6/09/16 • (Comments Off on New Publication: Rituals of Politics and Culture in Early Modern Europe: Essays in Honour of Edward Muir)
1/07/16 • (Comments Off on New Publication: Crusade Propaganda in Word and Image in Early Modern Italy: Niccolò Guidalottos’ Panorama of Constantinople (1662))
11/21/14 • (Comments Off on Collaboration, Conflict, and Continuity in the Reformation. Essays in Honour of James M. Estes on His Eightieth Birthday)
10/31/14 • (1)
8/19/14 • (Comments Off on Jeanne Flore, Tales and Trials of Love. A Bilingual Edition and Study)
7/18/14 • (Comments Off on Friendship and Sociability in Premodern Europe: Contexts, Concepts, and Expressions)
CRRS night out: We are a fun-loving bunch who like getting together.
This Day in History:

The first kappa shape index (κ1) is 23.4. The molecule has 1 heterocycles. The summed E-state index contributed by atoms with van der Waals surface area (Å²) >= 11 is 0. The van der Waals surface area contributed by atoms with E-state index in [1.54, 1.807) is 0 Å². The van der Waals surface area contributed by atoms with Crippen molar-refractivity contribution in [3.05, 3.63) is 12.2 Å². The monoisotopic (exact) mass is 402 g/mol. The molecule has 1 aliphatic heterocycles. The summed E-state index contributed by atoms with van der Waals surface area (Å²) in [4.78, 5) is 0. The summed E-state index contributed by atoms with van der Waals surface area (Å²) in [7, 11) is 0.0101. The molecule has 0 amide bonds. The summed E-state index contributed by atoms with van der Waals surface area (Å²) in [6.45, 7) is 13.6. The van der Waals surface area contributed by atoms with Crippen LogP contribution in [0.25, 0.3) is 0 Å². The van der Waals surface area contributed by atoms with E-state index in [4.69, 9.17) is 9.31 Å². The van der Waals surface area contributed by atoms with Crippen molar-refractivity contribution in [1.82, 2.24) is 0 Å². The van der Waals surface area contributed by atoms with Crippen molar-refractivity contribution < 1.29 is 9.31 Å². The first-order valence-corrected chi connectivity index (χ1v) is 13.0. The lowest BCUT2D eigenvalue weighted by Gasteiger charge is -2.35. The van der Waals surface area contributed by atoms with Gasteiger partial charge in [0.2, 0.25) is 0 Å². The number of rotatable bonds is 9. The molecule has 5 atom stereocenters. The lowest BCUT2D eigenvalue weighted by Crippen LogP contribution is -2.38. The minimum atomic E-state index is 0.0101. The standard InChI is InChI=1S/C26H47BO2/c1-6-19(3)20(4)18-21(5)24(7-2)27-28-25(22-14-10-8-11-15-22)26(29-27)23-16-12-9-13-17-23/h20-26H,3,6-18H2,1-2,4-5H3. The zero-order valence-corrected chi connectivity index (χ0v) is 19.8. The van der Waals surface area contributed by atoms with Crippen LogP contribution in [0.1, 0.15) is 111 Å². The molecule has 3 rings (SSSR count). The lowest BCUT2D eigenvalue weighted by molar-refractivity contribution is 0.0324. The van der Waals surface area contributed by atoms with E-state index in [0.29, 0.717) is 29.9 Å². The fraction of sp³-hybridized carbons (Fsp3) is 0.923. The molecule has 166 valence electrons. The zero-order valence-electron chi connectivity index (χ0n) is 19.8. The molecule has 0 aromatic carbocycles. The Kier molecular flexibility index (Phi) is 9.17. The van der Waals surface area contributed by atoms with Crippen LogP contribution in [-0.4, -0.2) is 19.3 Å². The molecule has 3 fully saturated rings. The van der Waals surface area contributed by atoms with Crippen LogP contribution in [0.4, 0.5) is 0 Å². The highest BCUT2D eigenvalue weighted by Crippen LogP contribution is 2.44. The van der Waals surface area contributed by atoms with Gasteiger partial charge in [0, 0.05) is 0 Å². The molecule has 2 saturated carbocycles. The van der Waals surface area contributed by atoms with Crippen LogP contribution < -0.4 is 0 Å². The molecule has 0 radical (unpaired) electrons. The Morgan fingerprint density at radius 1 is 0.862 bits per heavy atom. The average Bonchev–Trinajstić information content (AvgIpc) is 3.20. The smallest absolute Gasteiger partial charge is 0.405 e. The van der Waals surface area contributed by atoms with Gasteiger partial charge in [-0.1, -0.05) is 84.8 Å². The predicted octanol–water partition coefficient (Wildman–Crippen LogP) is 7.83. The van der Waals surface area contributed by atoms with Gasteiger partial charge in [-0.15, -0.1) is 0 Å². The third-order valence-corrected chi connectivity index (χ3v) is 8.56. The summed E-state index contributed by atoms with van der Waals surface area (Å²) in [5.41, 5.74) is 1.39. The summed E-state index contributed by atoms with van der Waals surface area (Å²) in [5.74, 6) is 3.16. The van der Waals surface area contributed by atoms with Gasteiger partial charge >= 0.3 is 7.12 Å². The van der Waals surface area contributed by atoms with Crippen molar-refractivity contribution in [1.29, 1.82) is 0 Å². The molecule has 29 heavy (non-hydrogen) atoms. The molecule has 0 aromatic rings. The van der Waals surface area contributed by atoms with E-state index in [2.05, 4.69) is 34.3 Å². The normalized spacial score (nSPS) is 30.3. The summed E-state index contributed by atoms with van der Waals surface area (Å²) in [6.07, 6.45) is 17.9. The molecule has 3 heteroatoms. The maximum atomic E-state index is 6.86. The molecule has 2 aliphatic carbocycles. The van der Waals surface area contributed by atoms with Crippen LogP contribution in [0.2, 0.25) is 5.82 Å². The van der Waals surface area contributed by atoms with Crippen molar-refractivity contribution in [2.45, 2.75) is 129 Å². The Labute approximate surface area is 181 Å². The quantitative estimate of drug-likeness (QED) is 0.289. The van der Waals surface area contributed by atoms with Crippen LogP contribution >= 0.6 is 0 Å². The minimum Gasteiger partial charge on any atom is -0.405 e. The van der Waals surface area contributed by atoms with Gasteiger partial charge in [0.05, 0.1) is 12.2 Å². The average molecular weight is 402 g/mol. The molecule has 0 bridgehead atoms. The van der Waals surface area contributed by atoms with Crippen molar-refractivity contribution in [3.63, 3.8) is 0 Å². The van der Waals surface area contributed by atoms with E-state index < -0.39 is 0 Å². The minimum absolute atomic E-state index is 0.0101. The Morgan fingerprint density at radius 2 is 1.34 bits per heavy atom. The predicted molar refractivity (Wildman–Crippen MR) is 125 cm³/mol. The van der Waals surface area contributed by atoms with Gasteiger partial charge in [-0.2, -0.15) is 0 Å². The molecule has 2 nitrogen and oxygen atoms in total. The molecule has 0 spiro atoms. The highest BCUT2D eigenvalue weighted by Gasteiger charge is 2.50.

Encouraged by Spain, Portugal's King Manuel I made conversion to Catholicism compulsory for Jews in 1497. This antisemitic sentiment rose to a fever pitch during the The Lisbon Massacre of April 1506, when the large Lisbon population of 'new Christians' became scapegoats for drought and economic strife. On April 19th, a converted Jew was thrown out of church for expressing doubts about a supposed Christ-like apparition at the altar which promised relief. He was brutally beaten and killed. Following this violent outburst, a handful of fanatical Dominican friars began promising absolution for sins to those who killed heretics, namely Jews and 'new Christians'. Over the course of the next two days, homes were sacked, neighbours were betrayed, and 1,900 innocents were killed. The King was out of the country, and his representatives were powerless against the crazed wave of Lisbon killers (who were mostly comprised of foreign sailors out to collect booty). The slaughter was a devastating preview of the brutality of the Inquisition, which would arrive in Portugal 30 years later. ... See more
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